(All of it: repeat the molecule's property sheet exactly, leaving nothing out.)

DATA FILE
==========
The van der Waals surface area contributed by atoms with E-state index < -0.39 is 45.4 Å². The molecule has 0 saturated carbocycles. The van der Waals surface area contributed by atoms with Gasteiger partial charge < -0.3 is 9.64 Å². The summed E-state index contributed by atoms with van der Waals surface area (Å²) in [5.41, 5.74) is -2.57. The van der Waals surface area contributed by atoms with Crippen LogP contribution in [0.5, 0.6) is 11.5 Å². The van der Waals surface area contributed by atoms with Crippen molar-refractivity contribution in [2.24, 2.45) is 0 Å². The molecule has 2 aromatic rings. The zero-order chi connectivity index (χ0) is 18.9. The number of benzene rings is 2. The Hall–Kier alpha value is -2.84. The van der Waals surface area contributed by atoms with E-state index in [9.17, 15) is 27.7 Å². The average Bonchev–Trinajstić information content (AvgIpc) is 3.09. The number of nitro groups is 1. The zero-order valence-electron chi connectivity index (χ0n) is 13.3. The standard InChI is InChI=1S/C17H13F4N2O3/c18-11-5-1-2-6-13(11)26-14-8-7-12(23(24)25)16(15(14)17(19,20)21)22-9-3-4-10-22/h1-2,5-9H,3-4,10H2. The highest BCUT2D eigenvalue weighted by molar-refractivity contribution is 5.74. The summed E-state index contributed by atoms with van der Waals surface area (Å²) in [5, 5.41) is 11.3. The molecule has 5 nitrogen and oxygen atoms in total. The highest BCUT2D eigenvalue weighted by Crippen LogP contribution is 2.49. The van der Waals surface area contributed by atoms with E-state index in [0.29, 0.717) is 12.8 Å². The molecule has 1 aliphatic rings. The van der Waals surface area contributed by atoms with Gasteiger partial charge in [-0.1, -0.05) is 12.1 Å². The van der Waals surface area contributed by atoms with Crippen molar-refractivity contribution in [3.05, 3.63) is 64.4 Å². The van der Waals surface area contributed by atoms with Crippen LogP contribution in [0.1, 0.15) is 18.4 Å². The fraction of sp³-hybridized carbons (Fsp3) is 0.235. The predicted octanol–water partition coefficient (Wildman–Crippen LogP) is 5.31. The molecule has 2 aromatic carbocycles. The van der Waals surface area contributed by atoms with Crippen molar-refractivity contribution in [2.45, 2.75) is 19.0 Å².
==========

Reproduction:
The van der Waals surface area contributed by atoms with E-state index < -0.39 is 45.4 Å². The molecule has 0 saturated carbocycles. The van der Waals surface area contributed by atoms with Gasteiger partial charge < -0.3 is 9.64 Å². The summed E-state index contributed by atoms with van der Waals surface area (Å²) in [5.41, 5.74) is -2.57. The van der Waals surface area contributed by atoms with Crippen LogP contribution in [0.5, 0.6) is 11.5 Å². The van der Waals surface area contributed by atoms with Crippen molar-refractivity contribution in [2.24, 2.45) is 0 Å². The molecule has 2 aromatic rings. The zero-order chi connectivity index (χ0) is 18.9. The number of benzene rings is 2. The Hall–Kier alpha value is -2.84. The van der Waals surface area contributed by atoms with E-state index in [9.17, 15) is 27.7 Å². The average Bonchev–Trinajstić information content (AvgIpc) is 3.09. The number of nitro groups is 1. The zero-order valence-electron chi connectivity index (χ0n) is 13.3. The standard InChI is InChI=1S/C17H13F4N2O3/c18-11-5-1-2-6-13(11)26-14-8-7-12(23(24)25)16(15(14)17(19,20)21)22-9-3-4-10-22/h1-2,5-9H,3-4,10H2. The highest BCUT2D eigenvalue weighted by molar-refractivity contribution is 5.74. The summed E-state index contributed by atoms with van der Waals surface area (Å²) in [5, 5.41) is 11.3. The molecule has 5 nitrogen and oxygen atoms in total. The highest BCUT2D eigenvalue weighted by Crippen LogP contribution is 2.49. The van der Waals surface area contributed by atoms with E-state index in [0.29, 0.717) is 12.8 Å². The molecule has 1 aliphatic rings. The van der Waals surface area contributed by atoms with Gasteiger partial charge in [-0.1, -0.05) is 12.1 Å². The van der Waals surface area contributed by atoms with Crippen molar-refractivity contribution in [3.05, 3.63) is 64.4 Å². The van der Waals surface area contributed by atoms with Crippen LogP contribution in [0.1, 0.15) is 18.4 Å². The fraction of sp³-hybridized carbons (Fsp3) is 0.235. The predicted octanol–water partition coefficient (Wildman–Crippen LogP) is 5.31. The molecule has 2 aromatic carbocycles. The van der Waals surface area contributed by atoms with Crippen molar-refractivity contribution in [2.45, 2.75) is 19.0 Å².